Opens pro rescues distance swimmer

BRANSON, Mo. — Dave Larson was speeding back to the boat ramp when a flashing white speck on the shoreline of Table Rock Lake caught his attention. Approaching the object revealed a large piece of Styrofoam waved by a shivering man wearing wet clothes.

The man on the bank was Daniel Tscherny and he was in dire trouble.

Minutes before, Larson, a pro from Minnetonka, Minn., departed Table Rock State Park Marina after refueling his boat following Day 1 of the Bass Pro Shops Bassmaster Central Open presented by Allstate.

“I was in the very last flight and stayed longer than normal to work on tackle and my boat,” he recounted.

The late departure was a godsend for Tscherny, of Springfield, Mo., a distance swimmer. Hours earlier Tscherny embarked on a swim stretching 3 miles across the lake, from Indian Point to the Dewey Short area near the dam.

Tscherny’s wife and a co-worker flanked him in kayaks. The paddlers made it easier for approaching powerboats to spot him. The kayaks provided a safe passage should he grow tired from swimming.

“I was very tired, hungry and dehydrated,” said Tscherny, upon finishing the first leg of his swim. “We needed to get back to the launch site, where we had plenty of food and water.”

His wife got a ride back by vehicle while Tscherny and the co-worker paddled the kayaks toward the launch site. The conditions for kayaking grew treacherous as a brisk north wind whipped the surface into a heavy chop.

Tscherny abandoned his kayak after getting it swamped in the strong waves. The friend paddled her kayak ashore and helped the struggling Tcherny get to land. She then headed down lake to rescue Tscherny’s kayak. The plan was to return so both could paddle to safety.

By then sunset was approaching and Tscherny had no food or water. He knew getting rescued before dark would be a miracle. He was beginning to feel the early effects of hypothermia.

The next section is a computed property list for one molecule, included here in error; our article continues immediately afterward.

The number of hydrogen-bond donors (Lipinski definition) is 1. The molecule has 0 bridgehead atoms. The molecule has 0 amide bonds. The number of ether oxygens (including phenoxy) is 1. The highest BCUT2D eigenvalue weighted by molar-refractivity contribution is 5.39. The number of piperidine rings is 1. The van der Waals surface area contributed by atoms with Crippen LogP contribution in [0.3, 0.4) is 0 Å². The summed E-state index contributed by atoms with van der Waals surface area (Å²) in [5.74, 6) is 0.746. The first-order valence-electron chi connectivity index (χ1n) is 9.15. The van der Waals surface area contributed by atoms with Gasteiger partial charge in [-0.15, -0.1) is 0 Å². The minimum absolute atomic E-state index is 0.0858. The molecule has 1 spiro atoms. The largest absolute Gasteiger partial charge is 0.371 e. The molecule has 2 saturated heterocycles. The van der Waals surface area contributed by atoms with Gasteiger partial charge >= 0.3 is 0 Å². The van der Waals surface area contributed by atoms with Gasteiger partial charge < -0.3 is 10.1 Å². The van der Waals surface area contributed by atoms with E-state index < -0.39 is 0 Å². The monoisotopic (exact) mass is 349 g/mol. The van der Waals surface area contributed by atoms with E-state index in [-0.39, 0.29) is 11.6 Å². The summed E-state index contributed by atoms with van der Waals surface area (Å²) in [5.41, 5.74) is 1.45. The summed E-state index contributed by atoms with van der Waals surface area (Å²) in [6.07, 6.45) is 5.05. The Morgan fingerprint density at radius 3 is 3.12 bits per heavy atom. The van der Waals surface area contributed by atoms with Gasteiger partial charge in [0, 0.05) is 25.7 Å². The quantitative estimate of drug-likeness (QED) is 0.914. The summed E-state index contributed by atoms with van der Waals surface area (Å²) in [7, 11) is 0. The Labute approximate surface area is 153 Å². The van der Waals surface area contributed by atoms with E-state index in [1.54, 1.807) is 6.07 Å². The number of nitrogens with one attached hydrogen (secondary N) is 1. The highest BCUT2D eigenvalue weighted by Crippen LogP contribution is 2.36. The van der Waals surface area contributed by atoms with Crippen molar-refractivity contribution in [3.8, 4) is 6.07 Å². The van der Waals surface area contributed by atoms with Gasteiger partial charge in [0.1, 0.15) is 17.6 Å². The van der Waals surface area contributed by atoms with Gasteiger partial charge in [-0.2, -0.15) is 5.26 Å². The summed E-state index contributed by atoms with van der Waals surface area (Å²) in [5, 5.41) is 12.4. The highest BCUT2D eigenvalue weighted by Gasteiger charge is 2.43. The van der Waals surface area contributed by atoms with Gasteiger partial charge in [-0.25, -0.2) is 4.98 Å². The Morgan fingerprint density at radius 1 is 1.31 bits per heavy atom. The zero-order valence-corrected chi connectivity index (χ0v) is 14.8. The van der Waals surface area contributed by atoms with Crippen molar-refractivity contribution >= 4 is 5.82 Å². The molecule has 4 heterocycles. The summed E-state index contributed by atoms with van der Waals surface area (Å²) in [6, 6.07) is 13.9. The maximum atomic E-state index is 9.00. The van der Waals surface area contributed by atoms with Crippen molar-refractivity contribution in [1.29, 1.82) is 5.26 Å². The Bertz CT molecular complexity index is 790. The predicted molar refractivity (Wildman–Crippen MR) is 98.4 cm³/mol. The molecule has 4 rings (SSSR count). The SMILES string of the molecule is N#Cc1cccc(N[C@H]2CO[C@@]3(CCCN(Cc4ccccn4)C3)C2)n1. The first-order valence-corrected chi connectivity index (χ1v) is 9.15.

Tscherny scavenged the nearby woods and found the piece of Styrofoam. Distant boats speeding across the lake were unable to spot him waving the object to get their attention.

“I was feeling very hypothermic and was just praying that someone would find and help us.”

About two hours after swamping the kayak someone finally spotted him. It was Larson.

“I could see it was a person almost in a panic,” he recalled.

Tscherny frantically waved the Styrofoam to get his attention.

“I was so overjoyed that I dropped the Styrofoam and got in the water to swim to him,” he added.

Larson helped Tscherny aboard and searched for the co-worker. She was 3/4 mile away towing the second kayak behind her own. By then the friend was in dire need, exhausted and shaking from the impending nighttime cold.

“She got out of her kayak and upon seeing us immediately fell into the water from exhaustion,” said Tscherny.

Larsen loaded the second kayak with the friend and took them back to the launch site.

Tscherny borrowed Larson’s cellphone to call his wife. She was connected to the 911 operator. The emergency response was cancelled after confirming everyone was safe.

“I’m just glad for once that I was late leaving the weigh-in,” said Larson.

“It was the best boat ride I’ve ever had, and I owe Dave big time,” added Tscherny. 

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